Center for Biological Diversity

For Immediate Release, September 22, 2020


Tara Cornelisse, Center for Biological Diversity, (971) 717-6425,
Matt Higgins, City of Minnetonka, (952) 939-8213,

Agreement Reached to Protect Endangered Rusty Patched Bumblebee at Minnetonka’s Lone Lake Park

New Conservation Measures Will Protect Minnesota’s State Bee

MINNEAPOLIS— The Center for Biological Diversity and the city of Minnetonka have reached an agreement to protect the endangered rusty patched bumblebee at Lone Lake Park, the site of a planned multi-use mountain-bike trail. Under the agreement, the city will implement numerous conservation measures, including creation of habitat for the bees and other pollinators.

The parties began discussing how to protect the endangered bees last month, after the Center notified the city of Minnetonka of its plans to bring a lawsuit under the federal Endangered Species Act. The city committed to protect the rusty patched bumblebee, and the Minnetonka City Council voted Monday to approve the agreement.

“This agreement will bring real, on-the-ground conservation measures to saving the rusty patched bumblebee in one of the few places it still lives,” said Tara Cornelisse, a senior scientist at the Center. “With everyone working together, Lone Lake Park will keep providing the habitat that’s so urgently needed for this endangered bee’s survival and recovery.”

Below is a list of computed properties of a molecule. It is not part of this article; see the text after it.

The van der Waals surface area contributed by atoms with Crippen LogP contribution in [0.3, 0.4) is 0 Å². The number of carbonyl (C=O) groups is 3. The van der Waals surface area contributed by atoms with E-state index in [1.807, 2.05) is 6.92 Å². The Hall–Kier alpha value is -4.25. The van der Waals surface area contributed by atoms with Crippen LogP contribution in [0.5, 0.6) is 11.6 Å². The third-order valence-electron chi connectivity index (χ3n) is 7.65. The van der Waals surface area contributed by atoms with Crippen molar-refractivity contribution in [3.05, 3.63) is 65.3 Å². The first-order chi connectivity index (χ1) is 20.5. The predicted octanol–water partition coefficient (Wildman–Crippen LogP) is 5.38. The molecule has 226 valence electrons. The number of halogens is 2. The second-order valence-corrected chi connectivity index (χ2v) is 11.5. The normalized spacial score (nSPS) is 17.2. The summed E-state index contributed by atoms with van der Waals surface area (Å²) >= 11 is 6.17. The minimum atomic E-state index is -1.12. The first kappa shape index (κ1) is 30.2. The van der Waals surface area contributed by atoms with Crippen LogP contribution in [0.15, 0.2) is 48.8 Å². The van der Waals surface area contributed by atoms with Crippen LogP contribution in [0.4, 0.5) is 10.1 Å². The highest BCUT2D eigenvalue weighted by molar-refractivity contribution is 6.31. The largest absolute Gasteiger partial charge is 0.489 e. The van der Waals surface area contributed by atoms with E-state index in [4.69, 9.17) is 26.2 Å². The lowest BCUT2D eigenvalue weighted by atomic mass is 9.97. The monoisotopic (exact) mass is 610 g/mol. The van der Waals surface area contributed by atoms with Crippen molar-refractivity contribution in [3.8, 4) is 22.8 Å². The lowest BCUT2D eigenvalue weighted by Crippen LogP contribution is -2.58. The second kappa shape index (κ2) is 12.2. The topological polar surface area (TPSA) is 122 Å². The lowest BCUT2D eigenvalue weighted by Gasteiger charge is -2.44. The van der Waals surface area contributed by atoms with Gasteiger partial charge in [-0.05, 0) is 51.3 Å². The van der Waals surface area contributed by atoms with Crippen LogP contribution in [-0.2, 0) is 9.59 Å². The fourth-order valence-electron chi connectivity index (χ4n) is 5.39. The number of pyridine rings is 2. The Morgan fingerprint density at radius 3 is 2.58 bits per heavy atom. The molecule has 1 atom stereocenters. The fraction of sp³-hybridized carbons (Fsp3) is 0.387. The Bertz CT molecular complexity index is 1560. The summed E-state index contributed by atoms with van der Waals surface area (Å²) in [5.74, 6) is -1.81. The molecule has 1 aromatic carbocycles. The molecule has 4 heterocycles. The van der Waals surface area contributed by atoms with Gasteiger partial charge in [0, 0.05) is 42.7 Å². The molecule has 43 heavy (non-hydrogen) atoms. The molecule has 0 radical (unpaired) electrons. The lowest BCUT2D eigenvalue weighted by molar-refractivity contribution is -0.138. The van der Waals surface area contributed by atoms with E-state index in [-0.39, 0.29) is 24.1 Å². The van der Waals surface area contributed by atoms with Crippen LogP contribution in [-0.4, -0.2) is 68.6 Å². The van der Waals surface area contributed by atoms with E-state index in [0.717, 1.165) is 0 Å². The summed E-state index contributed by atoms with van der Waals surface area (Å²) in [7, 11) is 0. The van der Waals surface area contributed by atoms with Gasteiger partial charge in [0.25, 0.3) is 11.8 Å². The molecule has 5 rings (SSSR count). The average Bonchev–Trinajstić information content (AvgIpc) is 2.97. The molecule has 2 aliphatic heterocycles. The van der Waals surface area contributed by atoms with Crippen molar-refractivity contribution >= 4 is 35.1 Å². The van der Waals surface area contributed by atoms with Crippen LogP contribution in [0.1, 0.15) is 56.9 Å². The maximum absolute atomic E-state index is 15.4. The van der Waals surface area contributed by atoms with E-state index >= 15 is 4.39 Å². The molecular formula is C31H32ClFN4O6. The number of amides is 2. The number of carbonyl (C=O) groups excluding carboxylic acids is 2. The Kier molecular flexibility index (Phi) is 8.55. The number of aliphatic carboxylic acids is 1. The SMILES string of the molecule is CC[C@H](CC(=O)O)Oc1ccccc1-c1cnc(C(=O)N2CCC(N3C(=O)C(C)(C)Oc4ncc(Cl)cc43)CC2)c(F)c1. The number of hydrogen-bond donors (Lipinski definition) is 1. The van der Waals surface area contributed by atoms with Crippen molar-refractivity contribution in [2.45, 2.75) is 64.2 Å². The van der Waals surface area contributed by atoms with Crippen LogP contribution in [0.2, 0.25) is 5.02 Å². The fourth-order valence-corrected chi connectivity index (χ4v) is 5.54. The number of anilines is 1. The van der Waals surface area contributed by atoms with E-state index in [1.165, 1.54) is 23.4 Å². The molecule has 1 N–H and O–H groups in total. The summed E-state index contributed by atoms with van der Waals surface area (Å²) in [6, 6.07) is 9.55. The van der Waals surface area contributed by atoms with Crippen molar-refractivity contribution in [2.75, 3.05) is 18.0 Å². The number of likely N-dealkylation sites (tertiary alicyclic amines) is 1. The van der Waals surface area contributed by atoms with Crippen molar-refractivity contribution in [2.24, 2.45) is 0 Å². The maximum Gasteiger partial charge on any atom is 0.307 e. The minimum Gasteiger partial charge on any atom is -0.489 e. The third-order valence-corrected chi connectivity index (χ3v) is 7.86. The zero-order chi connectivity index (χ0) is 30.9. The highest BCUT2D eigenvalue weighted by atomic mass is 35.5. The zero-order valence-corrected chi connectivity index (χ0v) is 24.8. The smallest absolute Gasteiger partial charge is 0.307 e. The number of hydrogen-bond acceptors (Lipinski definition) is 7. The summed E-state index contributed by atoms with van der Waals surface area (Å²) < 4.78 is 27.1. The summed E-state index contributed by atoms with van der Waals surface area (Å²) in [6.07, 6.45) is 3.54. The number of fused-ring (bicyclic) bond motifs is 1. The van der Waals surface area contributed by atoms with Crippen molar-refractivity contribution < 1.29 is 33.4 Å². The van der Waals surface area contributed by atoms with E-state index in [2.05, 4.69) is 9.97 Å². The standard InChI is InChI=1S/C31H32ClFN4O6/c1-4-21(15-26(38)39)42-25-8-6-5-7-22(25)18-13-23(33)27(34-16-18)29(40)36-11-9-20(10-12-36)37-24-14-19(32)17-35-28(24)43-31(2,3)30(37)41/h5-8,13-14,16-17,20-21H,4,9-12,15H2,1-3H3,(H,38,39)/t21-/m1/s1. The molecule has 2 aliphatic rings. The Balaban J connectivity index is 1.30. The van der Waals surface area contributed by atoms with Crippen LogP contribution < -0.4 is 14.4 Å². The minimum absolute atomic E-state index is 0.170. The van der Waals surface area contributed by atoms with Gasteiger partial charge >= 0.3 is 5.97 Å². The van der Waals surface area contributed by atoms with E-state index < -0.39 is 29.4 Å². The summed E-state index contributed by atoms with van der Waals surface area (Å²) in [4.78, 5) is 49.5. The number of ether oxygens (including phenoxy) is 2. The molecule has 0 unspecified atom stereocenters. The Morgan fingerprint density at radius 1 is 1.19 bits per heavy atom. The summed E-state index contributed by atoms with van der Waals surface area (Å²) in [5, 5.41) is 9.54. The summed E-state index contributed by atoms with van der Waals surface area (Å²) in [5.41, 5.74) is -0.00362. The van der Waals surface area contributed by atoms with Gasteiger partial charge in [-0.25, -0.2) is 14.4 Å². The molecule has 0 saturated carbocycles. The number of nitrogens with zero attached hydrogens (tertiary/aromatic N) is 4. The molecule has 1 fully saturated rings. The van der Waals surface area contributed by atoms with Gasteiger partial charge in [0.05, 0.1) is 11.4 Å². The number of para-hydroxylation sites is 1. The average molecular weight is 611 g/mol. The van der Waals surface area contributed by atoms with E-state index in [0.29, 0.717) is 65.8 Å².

Under today’s agreement Minnetonka will convert one acre of turf at Lone Lake Park into pollinator habitat and earmark $20,000 for creating and improving habitat for the bee on private and public lands in the city. The city has also agreed to limit use of pesticides on city property.

Other provisions are aimed at reducing impacts during construction and maintenance of the multi-use bike trail, such as restrictions on soil disturbance and tree removals. A local resident group, Friends of Lone Lake Park, has also committed volunteers to restore and create habitat in the park.

“On behalf of the City of Minnetonka, I thank the Center for Biological Diversity for its excellent work to safeguard endangered species, and for collaborating with the city to protect the rusty patched bumble bee in Lone Lake Park,” said Minnetonka Mayor Brad Wiersum. “The City of Minnetonka and our natural resources team are pleased to partner with the Center to ensure the bee and its habitat are protected. Preserving and protecting Minnetonka’s distinctive natural environment ranks among the city’s top priorities.”

According to the U.S. Fish and Wildlife Service, the rusty patched bumblebee, which is Minnesota’s state bee, has declined by 87% in the past 20 years and estimated to be present in only 0.1% of its former range.

In 2017 the Service listed the bee under the Endangered Species Act. But earlier this month the agency decided not to designate critical habitat for the endangered bumblebee.

As pollinators, rusty patched bumblebees are vital to healthy ecosystems and food security, and they were once found widely across the upper Midwest and Northeast.

“With these new conservation measures for the bee, Minnetonka’s setting a standard for other municipalities in the Midwest,” said Cornelisse.

Rusty patched bumblebee. Photo courtesy of Heather Holm. Image is available for media use.

The Center for Biological Diversity is a national, nonprofit conservation organization with more than 1.7 million members and online activists dedicated to the protection of endangered species and wild places.

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